Denis Smirnov Enjoying NHL Attention

After moving to North America at a very young age, Russian forward Denis Smirnov played statistically well in different leagues, most noticeably in the USHL, but with little exposure. This offseason Smirnov decided to play hockey for Penn State University, where he is having a great freshman season.

In this translated interview, originally appearing on Russian website, NCAA hockey player Denis Smirnov talked about his early years, move to North America, and playing in different leagues.

* You can enjoy the original article in Russian language by Yegor Tutarikov here *

Denis Smirnov Early Career and Move to North America

Yegor Tutarikov: Denis, where did you start playing hockey?

Denis Smirnov: I started playing at the Silver Sharks in Moscow when I was two or three years old. My parents put me on skates and got me there. Then I moved to CSKA and after a little bit, I moved to North America.

YT: You were very young when you moved to North America. How did it happen? Was it hard to move?

DS: I was 14. I came here for a try-out and in the end, I was offered conditions that I could not refuse. Both on and off the ice. It was hard at first, but I had my sister here and then my parents arrived too. So I could settle down comfortably.

YT: You’re not the most known player out there. Can you talk about your strong and weak points? What are you planning to work on?

DS: I think that my strong points are that I read the ice well and can make quick decisions. Frankly speaking, I’m not sure about my weaknesses. I need to work on all the aspects of my game so that I will end up without weaknesses. I need to work on my speed, shot, and of course on my physical fitness.

YT: You also aren’t very big at 5’10”.

DS: I don’t feel like my height is a weakness. When I get to the ice I try not to think about it, just about showing my best game.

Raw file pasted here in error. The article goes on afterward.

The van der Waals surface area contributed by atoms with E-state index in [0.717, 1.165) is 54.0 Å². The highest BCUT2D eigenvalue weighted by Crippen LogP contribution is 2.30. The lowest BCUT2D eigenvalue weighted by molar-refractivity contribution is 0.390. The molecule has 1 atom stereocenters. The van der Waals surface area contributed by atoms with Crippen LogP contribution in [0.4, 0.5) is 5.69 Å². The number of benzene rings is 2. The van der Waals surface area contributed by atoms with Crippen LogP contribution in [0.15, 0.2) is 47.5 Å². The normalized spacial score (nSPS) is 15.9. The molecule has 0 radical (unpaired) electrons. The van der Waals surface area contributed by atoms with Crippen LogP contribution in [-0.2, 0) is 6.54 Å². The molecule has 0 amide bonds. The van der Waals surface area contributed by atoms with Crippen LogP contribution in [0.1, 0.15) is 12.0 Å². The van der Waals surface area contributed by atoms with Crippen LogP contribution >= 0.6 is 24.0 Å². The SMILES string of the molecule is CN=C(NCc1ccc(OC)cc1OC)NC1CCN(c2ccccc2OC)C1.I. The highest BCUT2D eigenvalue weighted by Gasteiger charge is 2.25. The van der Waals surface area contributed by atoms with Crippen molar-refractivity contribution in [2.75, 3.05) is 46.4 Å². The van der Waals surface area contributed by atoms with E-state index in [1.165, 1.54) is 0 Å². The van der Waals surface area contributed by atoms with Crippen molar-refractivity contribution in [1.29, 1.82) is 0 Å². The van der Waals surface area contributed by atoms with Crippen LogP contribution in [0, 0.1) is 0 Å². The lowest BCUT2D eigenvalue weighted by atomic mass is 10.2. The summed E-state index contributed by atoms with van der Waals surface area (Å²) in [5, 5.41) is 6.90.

YT: You spent most of your career in North America. What sides of the North American game can you highlight?

DS: In North America hockey is faster and more physical [than in Russia]. You need to make decisions faster as you have less space compared to European rinks.

Playing in the USHL

YT: You spent two years playing for the Fargo Force. Can you tell us about the city, the atmosphere?

DS: It was a good team. The city isn’t big, in the nothern part of the USA, not far from the Canadian border. Sometimes it can be very cold, once it reached -30°C. The city loves hockey, everyone attends the games. Our games had an attendance of about 5,000 people, everyone was cheering for Fargo. It was a great experience, the club gave players the best conditions and playing for Fargo was truly exciting.

YT: North American Junior leagues are known for their long bus trips.

DS: Yes, when you reach the halfway mark of the season you start thinking that you’re tired. You start thinking stuff like: “Oh, no, another 10 hours.” On the other hand, the buses are comfortable, with beds, and when you win you’re always in good mood. Usually, away trips are fun.

YT: Last year you were your team’s top scorer with 61 points. Satisfied?

DS: Yes, I was satisfied with my game, I was consistent throughout the season. Of course, there were some slow moments, it’s impossible to play out an entire season without them. We didn’t reach the playoffs, therefore I don’t think that we deserve a positive grade for the campaign. But we tried hard, played our best and were a very united team. We were a bit unlucky and missed the playoffs.

YT: What can you say about the time you spent in North America?

DS: I can say that in North America I grew as a player. Moreover, in the US I learned to be more independent, as I am living far from home. Of course, I learned a lot of things on the ice. I spent a lot of time practicing with different coaches, with people who spent time the NHL, so I am trying to get something from every one of them and I have learned many different things.

YT: Do you follow the KHL?

DS: Yes, I constantly check the highlights, results, stats. I cheer for Metallurg Magnitogorsk from my childhood, but after I was drafted by Sochi and attended their camp I also started following them.

YT: You have some pictures of NHL games. Did you enjoy that?

DS: Attending an NHL game is always great. You have 20,000 people in the stands at each game. I attended a game of the Penguins as I’ve been a fan of the team for a long time. My idol is Evgeni Malkin and I try to learn from him.